In our latest column, "Ask a Fashionista," you can solicit our strongly held opinions on everything from how to wear a midi skirt without looking like a tree stump to whether a certain retail CEO should go ahead and resign already. Have a question? Email us at email@example.com.
Q: Last summer, I fell in love with a dress a colleague wore to a formal work event. Recently, it went on sale and I snatched it up without mentioning it to her, and now I want to wear it to an event she's probably going to be at next week. What do I do? Should I ask her permission? I would hate to show up in the dress without saying anything to her. — Ela, New York, NY
Oh, the anxiety of influence. There is a thin line between being inspired by someone else's style and being a copy cat. But it's inevitable — the people we meet affect the way we get dressed or cut our hair or decide to pair sneakers with trousers. One of my friends owes her now very distinct and personal sense of style to her brother's high school girlfriend, whom she started copying as a teenager and never stopped. Thankfully his relationship is long over so she's avoided the awkwardness, but when the person who has inspired you has a reoccurring role in your life, managing that influence requires some tact.
For the very specific situation mentioned in this week's question, there are a couple of options for how to handle it. The easiest is to not mention it to the colleague, before or during the event, and pray she doesn't wear the same thing. Another is to contact her before to let her know she inspired your purchase and that you plan to wear it. The third option is to not contact her beforehand, just show up in the dress and casually slip into conversation that you loved the dress on her and decided to get it yourself.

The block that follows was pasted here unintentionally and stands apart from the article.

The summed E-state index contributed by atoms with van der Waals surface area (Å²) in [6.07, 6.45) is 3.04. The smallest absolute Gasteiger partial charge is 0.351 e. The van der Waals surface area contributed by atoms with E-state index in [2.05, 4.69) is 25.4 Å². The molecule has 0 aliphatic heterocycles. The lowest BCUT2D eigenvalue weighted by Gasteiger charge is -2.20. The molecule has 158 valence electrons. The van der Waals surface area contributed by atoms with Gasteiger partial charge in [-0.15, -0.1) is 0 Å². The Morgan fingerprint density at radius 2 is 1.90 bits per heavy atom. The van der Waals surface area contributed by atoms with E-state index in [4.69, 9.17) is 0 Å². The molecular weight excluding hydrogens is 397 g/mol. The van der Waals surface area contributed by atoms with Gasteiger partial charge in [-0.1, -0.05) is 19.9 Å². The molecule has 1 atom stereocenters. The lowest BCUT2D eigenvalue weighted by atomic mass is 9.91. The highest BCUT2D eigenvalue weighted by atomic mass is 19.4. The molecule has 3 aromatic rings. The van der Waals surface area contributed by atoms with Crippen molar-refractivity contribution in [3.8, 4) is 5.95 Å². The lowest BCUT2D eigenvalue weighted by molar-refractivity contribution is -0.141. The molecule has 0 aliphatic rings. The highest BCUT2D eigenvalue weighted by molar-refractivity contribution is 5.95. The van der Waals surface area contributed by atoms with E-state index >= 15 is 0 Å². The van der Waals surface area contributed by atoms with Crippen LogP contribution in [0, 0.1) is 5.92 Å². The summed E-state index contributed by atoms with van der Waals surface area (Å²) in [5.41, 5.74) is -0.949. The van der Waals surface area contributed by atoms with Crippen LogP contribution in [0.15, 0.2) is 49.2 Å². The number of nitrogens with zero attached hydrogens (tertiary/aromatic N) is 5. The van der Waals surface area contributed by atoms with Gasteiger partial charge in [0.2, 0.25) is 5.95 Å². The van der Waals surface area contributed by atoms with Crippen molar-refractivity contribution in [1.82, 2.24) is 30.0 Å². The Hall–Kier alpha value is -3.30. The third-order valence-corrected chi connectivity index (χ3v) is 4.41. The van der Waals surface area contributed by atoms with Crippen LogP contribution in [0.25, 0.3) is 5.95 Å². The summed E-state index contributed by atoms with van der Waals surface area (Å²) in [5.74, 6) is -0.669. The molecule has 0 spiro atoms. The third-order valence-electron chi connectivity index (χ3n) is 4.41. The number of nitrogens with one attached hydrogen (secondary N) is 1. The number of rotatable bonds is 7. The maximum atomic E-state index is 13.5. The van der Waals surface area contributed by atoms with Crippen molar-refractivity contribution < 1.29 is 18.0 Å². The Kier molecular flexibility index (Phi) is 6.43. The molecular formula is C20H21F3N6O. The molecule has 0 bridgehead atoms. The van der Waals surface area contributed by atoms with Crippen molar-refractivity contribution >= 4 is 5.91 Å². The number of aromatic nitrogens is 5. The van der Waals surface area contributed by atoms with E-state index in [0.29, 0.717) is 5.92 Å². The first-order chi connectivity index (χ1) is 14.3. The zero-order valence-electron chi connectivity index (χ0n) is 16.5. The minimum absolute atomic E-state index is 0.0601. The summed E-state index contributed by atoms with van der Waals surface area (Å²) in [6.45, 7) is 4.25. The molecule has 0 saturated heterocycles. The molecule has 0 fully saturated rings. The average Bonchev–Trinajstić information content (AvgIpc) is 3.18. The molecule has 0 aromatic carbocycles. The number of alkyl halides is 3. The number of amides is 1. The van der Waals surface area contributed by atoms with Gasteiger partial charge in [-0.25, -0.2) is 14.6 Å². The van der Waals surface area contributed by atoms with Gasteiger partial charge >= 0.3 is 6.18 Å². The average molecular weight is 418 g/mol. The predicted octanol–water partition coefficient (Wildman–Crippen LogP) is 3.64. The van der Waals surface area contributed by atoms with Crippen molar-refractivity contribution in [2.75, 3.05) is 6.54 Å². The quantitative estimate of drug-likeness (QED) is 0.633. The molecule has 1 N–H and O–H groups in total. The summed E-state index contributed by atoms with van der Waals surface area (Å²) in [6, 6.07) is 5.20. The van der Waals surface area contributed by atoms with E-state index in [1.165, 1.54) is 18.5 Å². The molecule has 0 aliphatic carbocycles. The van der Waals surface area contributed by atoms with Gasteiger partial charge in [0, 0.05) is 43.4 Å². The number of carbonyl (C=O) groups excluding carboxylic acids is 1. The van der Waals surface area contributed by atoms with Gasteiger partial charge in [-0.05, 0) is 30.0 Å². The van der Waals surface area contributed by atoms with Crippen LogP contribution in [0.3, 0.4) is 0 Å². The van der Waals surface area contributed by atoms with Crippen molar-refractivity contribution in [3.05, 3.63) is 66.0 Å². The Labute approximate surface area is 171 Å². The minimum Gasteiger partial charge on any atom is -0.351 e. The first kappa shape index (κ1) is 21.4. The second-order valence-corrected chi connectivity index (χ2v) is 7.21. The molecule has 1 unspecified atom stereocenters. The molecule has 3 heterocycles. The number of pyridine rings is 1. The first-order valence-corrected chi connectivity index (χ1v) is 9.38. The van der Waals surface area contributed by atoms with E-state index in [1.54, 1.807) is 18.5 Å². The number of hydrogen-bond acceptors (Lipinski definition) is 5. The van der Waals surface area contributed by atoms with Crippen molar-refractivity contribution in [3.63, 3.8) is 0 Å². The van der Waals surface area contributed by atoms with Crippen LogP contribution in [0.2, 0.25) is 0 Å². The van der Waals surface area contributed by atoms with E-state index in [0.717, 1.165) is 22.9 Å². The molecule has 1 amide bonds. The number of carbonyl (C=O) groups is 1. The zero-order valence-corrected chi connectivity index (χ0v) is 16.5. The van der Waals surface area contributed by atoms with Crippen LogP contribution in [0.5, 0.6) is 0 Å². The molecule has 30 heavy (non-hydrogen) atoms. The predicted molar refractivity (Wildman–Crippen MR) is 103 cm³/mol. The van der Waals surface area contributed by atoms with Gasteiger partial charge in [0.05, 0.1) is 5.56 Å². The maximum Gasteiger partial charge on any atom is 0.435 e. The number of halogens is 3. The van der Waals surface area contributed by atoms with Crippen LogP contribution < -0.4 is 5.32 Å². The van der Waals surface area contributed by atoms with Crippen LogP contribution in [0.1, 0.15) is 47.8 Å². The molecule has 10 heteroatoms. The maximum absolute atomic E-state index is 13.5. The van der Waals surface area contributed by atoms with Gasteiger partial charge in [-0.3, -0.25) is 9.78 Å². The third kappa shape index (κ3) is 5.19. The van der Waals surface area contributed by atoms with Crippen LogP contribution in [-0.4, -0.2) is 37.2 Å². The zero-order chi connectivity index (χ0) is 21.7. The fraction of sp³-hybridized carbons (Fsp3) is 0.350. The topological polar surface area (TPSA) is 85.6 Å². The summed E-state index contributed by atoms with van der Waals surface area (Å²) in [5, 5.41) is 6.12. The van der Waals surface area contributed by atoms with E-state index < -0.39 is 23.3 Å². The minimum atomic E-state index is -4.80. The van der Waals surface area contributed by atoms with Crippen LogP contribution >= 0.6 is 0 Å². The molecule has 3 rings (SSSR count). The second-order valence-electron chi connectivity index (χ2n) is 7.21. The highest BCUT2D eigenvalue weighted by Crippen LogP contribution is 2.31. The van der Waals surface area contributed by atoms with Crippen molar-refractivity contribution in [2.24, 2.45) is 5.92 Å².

I reached out to three women in the fashion industry over e-mail to get some professional advice, and everyone agreed that honesty, up front, is the best policy. Jane Keltner de Valle, fashion news director of Glamour, advised "full transparency." She added, "It would only be weird if a) this were the 10th thing you saw her wearing and then bought for yourself (hello, single white female) or b) you didn't acknowledge it at all and then showed up at the party in the dress. Another reason to let her know now is in case she too is planning on wearing it to the party, in which case it would be polite to give her first right of refusal." Freelance stylist Laurel Pantin agrees: "A quick text or email like, "I totally copied you. Your dress was too good and I had to get it also. I was thinking I might wear it to that party, but wanted you to have first dibs! No worries at all if you wanted to wear it!"
Carrie Goldberg, associate fashion editor at Martha Stewart Weddings, says that there are no hard or fast rules about how to handle the situation. "There's no need to be apologetic for owning the same fabulous dress; in fact, confidently owning up to being inspired by her look last summer should smooth out any initial awkwardness. If anyone understands that this dress was just too cool to pass up, it's her."
The takeaway here is that the best way to avoid an awkward situation is to get ahead of it. And by mentioning it casually to the colleague, you can both let her know that you plan to wear it (so hopefully she will tell you if she was planning to do the same) and let her know that your imitation is indeed a sincere form of flattery, and not a form of fashion plagiarism.